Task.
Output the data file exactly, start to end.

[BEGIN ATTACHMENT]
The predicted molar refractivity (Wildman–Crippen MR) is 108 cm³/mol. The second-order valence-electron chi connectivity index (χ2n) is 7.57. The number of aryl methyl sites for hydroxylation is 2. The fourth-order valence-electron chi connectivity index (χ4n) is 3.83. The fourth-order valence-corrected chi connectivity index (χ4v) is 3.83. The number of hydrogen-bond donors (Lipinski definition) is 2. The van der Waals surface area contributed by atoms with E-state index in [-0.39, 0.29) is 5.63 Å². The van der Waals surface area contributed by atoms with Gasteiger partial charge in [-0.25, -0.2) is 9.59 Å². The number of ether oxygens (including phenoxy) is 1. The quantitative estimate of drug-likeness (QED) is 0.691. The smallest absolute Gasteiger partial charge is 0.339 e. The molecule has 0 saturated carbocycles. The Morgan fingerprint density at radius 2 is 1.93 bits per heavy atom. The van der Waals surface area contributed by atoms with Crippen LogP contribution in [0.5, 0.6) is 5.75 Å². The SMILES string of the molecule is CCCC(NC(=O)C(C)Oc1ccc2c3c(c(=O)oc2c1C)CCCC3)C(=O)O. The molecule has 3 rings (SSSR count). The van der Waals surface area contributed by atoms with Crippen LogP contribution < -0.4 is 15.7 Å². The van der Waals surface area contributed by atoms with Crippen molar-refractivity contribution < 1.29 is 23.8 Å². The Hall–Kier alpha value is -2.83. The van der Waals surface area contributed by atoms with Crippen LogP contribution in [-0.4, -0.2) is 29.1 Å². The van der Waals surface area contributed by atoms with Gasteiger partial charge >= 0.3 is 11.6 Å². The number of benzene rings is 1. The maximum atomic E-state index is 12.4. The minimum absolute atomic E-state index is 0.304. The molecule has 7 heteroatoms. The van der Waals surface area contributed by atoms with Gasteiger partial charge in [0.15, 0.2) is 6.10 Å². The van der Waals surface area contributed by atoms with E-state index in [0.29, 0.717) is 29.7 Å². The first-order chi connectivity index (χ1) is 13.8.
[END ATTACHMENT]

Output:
The predicted molar refractivity (Wildman–Crippen MR) is 108 cm³/mol. The second-order valence-electron chi connectivity index (χ2n) is 7.57. The number of aryl methyl sites for hydroxylation is 2. The fourth-order valence-electron chi connectivity index (χ4n) is 3.83. The fourth-order valence-corrected chi connectivity index (χ4v) is 3.83. The number of hydrogen-bond donors (Lipinski definition) is 2. The van der Waals surface area contributed by atoms with E-state index in [-0.39, 0.29) is 5.63 Å². The van der Waals surface area contributed by atoms with Gasteiger partial charge in [-0.25, -0.2) is 9.59 Å². The number of ether oxygens (including phenoxy) is 1. The quantitative estimate of drug-likeness (QED) is 0.691. The smallest absolute Gasteiger partial charge is 0.339 e. The molecule has 0 saturated carbocycles. The Morgan fingerprint density at radius 2 is 1.93 bits per heavy atom. The van der Waals surface area contributed by atoms with Crippen LogP contribution in [0.5, 0.6) is 5.75 Å². The SMILES string of the molecule is CCCC(NC(=O)C(C)Oc1ccc2c3c(c(=O)oc2c1C)CCCC3)C(=O)O. The molecule has 3 rings (SSSR count). The van der Waals surface area contributed by atoms with Crippen LogP contribution < -0.4 is 15.7 Å². The van der Waals surface area contributed by atoms with Crippen molar-refractivity contribution < 1.29 is 23.8 Å². The Hall–Kier alpha value is -2.83. The van der Waals surface area contributed by atoms with Crippen LogP contribution in [-0.4, -0.2) is 29.1 Å². The van der Waals surface area contributed by atoms with Gasteiger partial charge >= 0.3 is 11.6 Å². The number of benzene rings is 1. The maximum atomic E-state index is 12.4. The minimum absolute atomic E-state index is 0.304. The molecule has 7 heteroatoms. The van der Waals surface area contributed by atoms with Gasteiger partial charge in [0.15, 0.2) is 6.10 Å². The van der Waals surface area contributed by atoms with E-state index in [0.29, 0.717) is 29.7 Å². The first-order chi connectivity index (χ1) is 13.8.